On November 28, 1980, Ivic and Cale talked about possible bombings. After discussing bomb construction techniques and the availability of dynamite, they identified prospective bombsites, describing one as "at the end of this avenue" and another as a "studio". It was agreed that Ivkosic would "show the way". Next day, immediately after Cale ordered him to obtain dynamite and "smash it however you want", Ivic drove Ivkosic's car to Bridgeport, Connecticut. There he made two stops, the first at the J & I Machine Shop and the second on Colony Street, near the residence of one Ante Caron, a J & I employee. On his return to his residence in Dobbs Ferry, Ivic removed a telephone company shopping bag from the car and carried it inside. Some forty-five minutes later he carried the same bag outside, placed it in Ivkosic's car, and drove to New York City where he joined Ivkosic in a Croatian demonstration outside the Yugoslav Consulate on Madison Avenue. With Ivkosic driving, the two men proceeded to the south end of Fifth Avenue. After circling Washington Square twice and then Union Square once in very heavy traffic, Ivkosic stopped the car in a cross-walk at the intersection of 16th St. and Union Square West. Ivic left the car briefly to inspect the premises at 19 Union Square West where the George Tomov Yugoslav Folk Dance Ensemble maintained a studio. Tomov had rented the studio for that evening to groups giving a party to celebrate Yugoslavia's Independence Day. The party had been widely advertised in the Yugoslav community and was expected to draw prominent Yugoslav officials, including the Yugoslav Ambassador to the UN and members of the Yugoslav Consulate. A search of Ivic's residence on December 12, 1980, pursuant to warrant, turned up the telephone company shopping bag which had been in the car when Ivic and Ivkosic stopped outside the dance studio on the afternoon of November 29. Inside the bag were assorted bomb paraphernalia and a lady's purse 3 containing a fully operational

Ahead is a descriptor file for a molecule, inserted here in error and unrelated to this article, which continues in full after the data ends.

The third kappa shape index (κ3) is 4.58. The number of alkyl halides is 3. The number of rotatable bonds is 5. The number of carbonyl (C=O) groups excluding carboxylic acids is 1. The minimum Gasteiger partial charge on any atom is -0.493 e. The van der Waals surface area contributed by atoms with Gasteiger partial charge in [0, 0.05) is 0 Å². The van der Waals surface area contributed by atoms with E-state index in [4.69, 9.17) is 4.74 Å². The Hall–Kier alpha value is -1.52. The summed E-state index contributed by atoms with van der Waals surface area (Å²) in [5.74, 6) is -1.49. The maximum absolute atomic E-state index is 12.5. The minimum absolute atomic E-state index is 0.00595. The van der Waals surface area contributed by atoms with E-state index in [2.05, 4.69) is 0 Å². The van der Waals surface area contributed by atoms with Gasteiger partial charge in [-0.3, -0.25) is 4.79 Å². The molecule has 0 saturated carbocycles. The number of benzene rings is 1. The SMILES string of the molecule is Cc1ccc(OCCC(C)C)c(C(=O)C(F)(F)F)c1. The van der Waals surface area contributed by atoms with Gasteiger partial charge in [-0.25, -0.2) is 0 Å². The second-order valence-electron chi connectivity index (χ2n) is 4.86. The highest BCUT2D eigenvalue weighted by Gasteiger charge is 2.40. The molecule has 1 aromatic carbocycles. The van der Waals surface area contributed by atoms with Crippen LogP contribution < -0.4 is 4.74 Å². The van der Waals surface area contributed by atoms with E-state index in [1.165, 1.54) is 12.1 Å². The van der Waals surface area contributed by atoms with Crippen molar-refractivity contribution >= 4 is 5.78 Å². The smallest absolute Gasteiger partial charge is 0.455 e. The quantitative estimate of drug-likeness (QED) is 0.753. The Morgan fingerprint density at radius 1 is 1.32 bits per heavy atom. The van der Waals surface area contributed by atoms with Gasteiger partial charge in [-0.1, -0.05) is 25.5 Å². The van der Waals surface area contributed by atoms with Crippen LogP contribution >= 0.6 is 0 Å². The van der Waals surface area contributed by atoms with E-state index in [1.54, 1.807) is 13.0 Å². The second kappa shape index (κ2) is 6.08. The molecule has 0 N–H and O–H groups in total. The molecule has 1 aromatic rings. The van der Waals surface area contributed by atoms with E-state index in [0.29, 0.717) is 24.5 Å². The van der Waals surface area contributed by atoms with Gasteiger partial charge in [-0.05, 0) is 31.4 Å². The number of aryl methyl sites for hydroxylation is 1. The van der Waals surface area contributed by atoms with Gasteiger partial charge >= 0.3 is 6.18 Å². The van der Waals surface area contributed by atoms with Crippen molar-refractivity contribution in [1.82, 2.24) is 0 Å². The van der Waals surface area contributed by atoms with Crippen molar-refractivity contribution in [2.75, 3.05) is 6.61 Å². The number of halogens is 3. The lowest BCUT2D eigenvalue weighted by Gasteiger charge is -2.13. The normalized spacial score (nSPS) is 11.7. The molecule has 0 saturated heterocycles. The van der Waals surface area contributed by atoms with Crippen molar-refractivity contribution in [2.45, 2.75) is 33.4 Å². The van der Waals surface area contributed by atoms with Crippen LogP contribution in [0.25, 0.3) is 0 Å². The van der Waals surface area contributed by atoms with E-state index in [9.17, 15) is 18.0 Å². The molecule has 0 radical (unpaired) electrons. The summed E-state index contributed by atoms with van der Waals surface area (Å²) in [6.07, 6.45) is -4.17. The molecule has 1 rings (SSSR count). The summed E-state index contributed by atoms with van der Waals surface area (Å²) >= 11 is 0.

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time-bomb, consisting of 3 cartridges of 80% gelatin dynamite connected to an electric blasting cap and a clock. The time-bomb was set to explode five hours after circuitry contact was made. Thus, had the bomb been placed at the dance studio during the afternoon of November 29, it would have exploded in the middle of that evening's Independence Day festivities. Ivic did not in fact place the bomb because, as he explained later to Cale, "There was no place to park. And at the last moment you have to put that thing together, you understand?". A search of the Caron residence on Colony Street in Bridgeport on December 18, 1980, again pursuant to warrant, yielded eleven cartridges of 80% gelatin dynamite and electric blasting caps identical to the three cartridges and blasting cap in the time-bomb found in the telephone company bag in Ivic's apartment. This and other evidence furnished the basis for Count 2, charging a conspiracy to transport and utilize explosives in violation of 18 U.S.C. Secs. 371 and 844, for Count 3, a substantive count for unlawful interstate transportation and receipt of explosives in violation of 18 U.S.C. Secs. 844(d) and 2, and for Counts 4 and 5, charging attempts by means of explosives to damage and destroy, respectively, the vicinity of Washington Square Park 4 and a building on Union Square West, in violation of 18 U.S.C. Secs. 844(i) and 2, as well as providing two possible predicates for the RICO conspiracy count.

The next bombing site selected was the Rudenjak Overseas Travel Service, a travel agency which specialized in booking trips to Yugoslavia. On the morning of December 4, Ivic surveilled the agency's office, located at 550 East 187th St. in the Bronx. Next...